28 Feb

Improving Your Multivac Thermoforming Machine OEE

Here are tips and tricks for improving your Multivac thermoforming machine OEE.

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Improving Your Multivac Thermoforming Machine OEE

Food logistical distances have been increasing for decades and the effective packaging and transportation of food to the ultimate point of consumption relies on protective packaging. With changing consumer habits regarding how and when food is consumed or prepared at home, consumers are demanding more packaging and product flexibility while also demanding longer shelf life. For many food products that can bruise or otherwise be damaged in transit, this means using rigid plastics packaging.

The food industry is moving away from injection molding of some rigid packages and migrating to thermoforming. Why? In part it’s because of package design and manufacturing advantages. Thermoforming allows the opportunity to run multiple products simultaneously in both multiple rows and columns offering massive scale and throughput. Thermoforming enables complex forms to be made which are not possible with injection molding. Thermoformed packages can be both top and bottom filling and utilize different opening systems.  For instance thermoformed packages can have rigid removable, flexible or hinged covers, or sealed covers. A seemingly endless range of automation possibilities and integrations are available for thermoforming machines including Inspection, Printing and Quality / Rejection systems that are difficult to emulate with injection molding.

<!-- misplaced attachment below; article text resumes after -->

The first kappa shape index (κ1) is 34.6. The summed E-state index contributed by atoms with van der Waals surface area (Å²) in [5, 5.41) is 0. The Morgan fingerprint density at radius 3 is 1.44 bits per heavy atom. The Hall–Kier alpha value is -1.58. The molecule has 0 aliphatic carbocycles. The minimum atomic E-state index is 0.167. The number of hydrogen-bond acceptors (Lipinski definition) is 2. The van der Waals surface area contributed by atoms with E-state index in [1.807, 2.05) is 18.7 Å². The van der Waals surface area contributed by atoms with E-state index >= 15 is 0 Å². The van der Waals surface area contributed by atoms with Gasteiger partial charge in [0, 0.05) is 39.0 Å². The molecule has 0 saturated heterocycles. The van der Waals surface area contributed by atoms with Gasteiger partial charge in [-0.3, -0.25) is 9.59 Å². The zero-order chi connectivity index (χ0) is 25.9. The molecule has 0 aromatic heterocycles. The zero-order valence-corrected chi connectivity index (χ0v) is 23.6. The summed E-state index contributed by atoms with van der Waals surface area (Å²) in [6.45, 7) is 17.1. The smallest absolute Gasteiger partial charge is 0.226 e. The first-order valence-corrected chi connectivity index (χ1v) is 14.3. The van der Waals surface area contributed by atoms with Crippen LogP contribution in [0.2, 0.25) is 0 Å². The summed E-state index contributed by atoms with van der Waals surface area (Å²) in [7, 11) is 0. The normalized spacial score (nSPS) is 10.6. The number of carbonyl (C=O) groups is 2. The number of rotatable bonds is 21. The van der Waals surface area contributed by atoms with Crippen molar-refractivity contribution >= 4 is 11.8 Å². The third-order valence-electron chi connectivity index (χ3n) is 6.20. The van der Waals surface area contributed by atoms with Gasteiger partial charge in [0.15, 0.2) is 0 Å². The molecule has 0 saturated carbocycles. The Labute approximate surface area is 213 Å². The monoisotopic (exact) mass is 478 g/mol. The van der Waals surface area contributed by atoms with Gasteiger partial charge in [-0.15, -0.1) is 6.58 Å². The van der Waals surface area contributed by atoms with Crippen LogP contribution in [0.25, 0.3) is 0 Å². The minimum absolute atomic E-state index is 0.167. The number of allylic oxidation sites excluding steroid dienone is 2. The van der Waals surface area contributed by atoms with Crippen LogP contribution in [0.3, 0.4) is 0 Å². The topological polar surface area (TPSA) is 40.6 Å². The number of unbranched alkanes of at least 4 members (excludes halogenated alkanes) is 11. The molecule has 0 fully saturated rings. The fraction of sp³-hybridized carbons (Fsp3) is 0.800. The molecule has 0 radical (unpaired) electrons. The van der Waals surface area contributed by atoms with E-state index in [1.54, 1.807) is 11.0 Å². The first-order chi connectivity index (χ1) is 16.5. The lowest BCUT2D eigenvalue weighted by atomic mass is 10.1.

Thermoformed packages provide marketing advantages as well as offering effective product protection and production advantages. While flexible packaging can be made clear, rigid packaging such as thermoformed packaging can be made clear, while also offering resistance to bruising and puncture. Package clarity (transparency) has become a clear driver of packaging decisions, particularly for items like fruits and vegetables that consumers want to be able to see the condition of 360 degrees around the package. An interesting recent study used statistical eye-tracking to show that “consumers fixated for longer periods of time on products packaged in thermoformed clamshells instead of those packaged in paperboard boxes. The data revealed a strong correlation between fixation duration and the ultimate purchase decision.” Klockner Pentaplastiv (featured in Thermal Quarterly Magazine)